This is not a flaw. The EXIF information is there by definition. You can easily remove the EXIF information if you want. Most social platforms also remove at least part of the EXIF information.

It is also unclear how this weakens the overall security, and of which system.

Even though it is debatable whether it is in scope for CVSS you could fill-in the calculator page; you'll get a score of 1.8 for what that is worth.

---- edit ---

I said that most social media platforms strip the EXIF information. Facebook, X, WHatsapp, Instagram all do that. Tiktok doesn't, AFAIK. Is than the vulnerability in Tiktok? Sftp, https etc. don't strip data either.

It is not a vulnerability of the web application. It is not a vector for compromising the web application. You may consider it as a user error, or a failure of the platform to comply with privacy legislation, but not as a vulnerability.

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    The EXIF information is there by definition, but nobody expects or usually wants to transfer it by default. If from a public picture of your cat I can extract your home address, there's a data leak. Where is the bug leading to such a leak? It must be in the transfer process, something should have "sanitized" the pic, and that should probably be done by the web application. That's what I think.
    – reed
    Nov 3, 2023 at 11:23
  • There's a setting on you camera to save geolocation information or not. It's not something you cannot control.
    – ThoriumBR
    Nov 3, 2023 at 14:16
  • See added information. Nov 3, 2023 at 14:57
  • If you were doing a security assessment of such a public forum, are you saying that you wouldn't raise this as an issue?
    – paj28
    Nov 3, 2023 at 16:33
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    @paj28 A full security assessment looks at more than vulnerabilities. I would raise non-compliance with regulations as an issue, but I would not say that it is a vulnerability. Not all security issues are vulnerabilities. Nov 3, 2023 at 21:46

What constitutes a vulnerability is to some degree subjective, and depends on the context of the application. There are some scenarios when this would be expected behaviour. But if this is a public forum I would flag it as a vulnerability.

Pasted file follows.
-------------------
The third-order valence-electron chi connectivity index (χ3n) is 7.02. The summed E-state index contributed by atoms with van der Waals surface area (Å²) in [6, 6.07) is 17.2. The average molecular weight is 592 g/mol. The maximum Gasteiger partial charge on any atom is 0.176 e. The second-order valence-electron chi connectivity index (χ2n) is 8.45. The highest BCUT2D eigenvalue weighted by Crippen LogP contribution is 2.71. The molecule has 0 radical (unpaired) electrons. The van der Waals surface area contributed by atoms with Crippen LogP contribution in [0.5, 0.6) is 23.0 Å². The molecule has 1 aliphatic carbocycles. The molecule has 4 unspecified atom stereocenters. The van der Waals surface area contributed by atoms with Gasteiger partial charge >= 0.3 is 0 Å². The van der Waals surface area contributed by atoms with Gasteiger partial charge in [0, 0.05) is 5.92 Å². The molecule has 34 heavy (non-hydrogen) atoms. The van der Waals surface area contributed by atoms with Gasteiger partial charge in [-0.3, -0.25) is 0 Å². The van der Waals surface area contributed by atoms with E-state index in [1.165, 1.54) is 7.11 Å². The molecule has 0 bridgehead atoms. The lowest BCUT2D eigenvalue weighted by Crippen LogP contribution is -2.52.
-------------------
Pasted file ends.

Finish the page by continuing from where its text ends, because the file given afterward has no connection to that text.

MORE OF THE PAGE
The vector I would use is AV:N/AC:L/PR:N/UI:N/S:U/C:L/I:N/A:N which comes out as 5.3/medium. That's assuming a public online forum (AV:N, PR:N) and rating confidentiality impact as low. I put user interaction as not required, which is debatable. CVSS isn't brilliant for these kind of flaws, but I'd say that's at least reasonably objective and defensible.

For some evidence of this being generally accepted as a vulnerability, here is a link to a bug bounty report relating to this issue, which was accepted as a vulnerability. Also, the NCSC definition of vulnerability includes user error.

  • Yes, it's hard to calculate a CVSS score because it's basically a data leak that depends on the users' behavior, and the context. If a user doesn't post any pics, they aren't affected at all. So impact and user interaction are difficult parameters to define in CVSS, the final score could be anything between 3 and 8 I guess.
    – reed
    Nov 3, 2023 at 11:46
  • But is it a system vulnerability? It's a "weakness" or a "risk" but not a "system vulnerability".
    – schroeder
    Nov 3, 2023 at 12:35
  • @schroeder - The question was "is it a vulnerability", not "is it a system vulnerability". In any case, it's useful to consider systems in a broad sense, which includes users.
    – paj28
    Nov 3, 2023 at 13:35
  • @schroeder, a vulnerability is by definition a weakness that can be exploited. If I can find out where people live from GPS data embedded in cat pics, then it can be exploited. There's an impact on confidentiality, because users don't expect that data to be public, and they are usually not even aware such data is inside their pictures. How can this be mitigated? The only viable solution is to strip metadata in web applications after the upload, and that's what big social media are doing (Facebook, Twitter, etc.). If this is not a vulnerability (fixable in "systems"), then what is it?
    – reed
    Nov 3, 2023 at 13:57
  • It's not a weakness that can be exploited, so it's just a weakness. You want to fit this into a specific box, even expecting a CVSS score, but it's a logical weakness, not a system vulnerability.
    – schroeder
    Nov 3, 2023 at 14:05